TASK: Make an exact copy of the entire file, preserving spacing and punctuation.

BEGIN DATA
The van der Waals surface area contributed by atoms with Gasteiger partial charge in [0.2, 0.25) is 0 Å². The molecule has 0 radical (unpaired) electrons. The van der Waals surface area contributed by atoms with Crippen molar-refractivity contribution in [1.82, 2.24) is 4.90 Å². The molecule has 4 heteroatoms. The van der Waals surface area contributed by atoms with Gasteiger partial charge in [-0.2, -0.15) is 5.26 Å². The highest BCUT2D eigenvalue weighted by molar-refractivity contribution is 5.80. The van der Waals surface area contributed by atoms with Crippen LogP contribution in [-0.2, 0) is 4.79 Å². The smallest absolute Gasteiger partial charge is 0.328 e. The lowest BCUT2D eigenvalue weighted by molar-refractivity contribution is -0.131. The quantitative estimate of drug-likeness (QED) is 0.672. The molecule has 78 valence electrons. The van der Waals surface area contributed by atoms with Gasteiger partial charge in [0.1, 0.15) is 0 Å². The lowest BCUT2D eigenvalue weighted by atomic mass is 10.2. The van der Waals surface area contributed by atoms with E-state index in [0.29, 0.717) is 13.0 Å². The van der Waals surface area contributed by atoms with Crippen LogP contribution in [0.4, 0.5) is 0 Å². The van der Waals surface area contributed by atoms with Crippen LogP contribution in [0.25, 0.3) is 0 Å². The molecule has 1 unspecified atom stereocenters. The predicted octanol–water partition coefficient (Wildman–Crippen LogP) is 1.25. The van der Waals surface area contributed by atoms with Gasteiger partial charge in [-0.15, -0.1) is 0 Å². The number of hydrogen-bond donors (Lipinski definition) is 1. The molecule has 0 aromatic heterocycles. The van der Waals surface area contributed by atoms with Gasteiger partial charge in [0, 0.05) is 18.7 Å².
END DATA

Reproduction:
The van der Waals surface area contributed by atoms with Gasteiger partial charge in [0.2, 0.25) is 0 Å². The molecule has 0 radical (unpaired) electrons. The van der Waals surface area contributed by atoms with Crippen molar-refractivity contribution in [1.82, 2.24) is 4.90 Å². The molecule has 4 heteroatoms. The van der Waals surface area contributed by atoms with Gasteiger partial charge in [-0.2, -0.15) is 5.26 Å². The highest BCUT2D eigenvalue weighted by molar-refractivity contribution is 5.80. The van der Waals surface area contributed by atoms with Crippen LogP contribution in [-0.2, 0) is 4.79 Å². The smallest absolute Gasteiger partial charge is 0.328 e. The lowest BCUT2D eigenvalue weighted by molar-refractivity contribution is -0.131. The quantitative estimate of drug-likeness (QED) is 0.672. The molecule has 78 valence electrons. The van der Waals surface area contributed by atoms with Gasteiger partial charge in [0.1, 0.15) is 0 Å². The lowest BCUT2D eigenvalue weighted by atomic mass is 10.2. The van der Waals surface area contributed by atoms with E-state index in [0.29, 0.717) is 13.0 Å². The van der Waals surface area contributed by atoms with Crippen LogP contribution in [0.4, 0.5) is 0 Å². The van der Waals surface area contributed by atoms with Crippen LogP contribution in [0.25, 0.3) is 0 Å². The molecule has 1 unspecified atom stereocenters. The predicted octanol–water partition coefficient (Wildman–Crippen LogP) is 1.25. The van der Waals surface area contributed by atoms with Gasteiger partial charge in [-0.15, -0.1) is 0 Å². The number of hydrogen-bond donors (Lipinski definition) is 1. The molecule has 0 aromatic heterocycles. The van der Waals surface area contributed by atoms with Gasteiger partial charge in [0, 0.05) is 18.7 Å².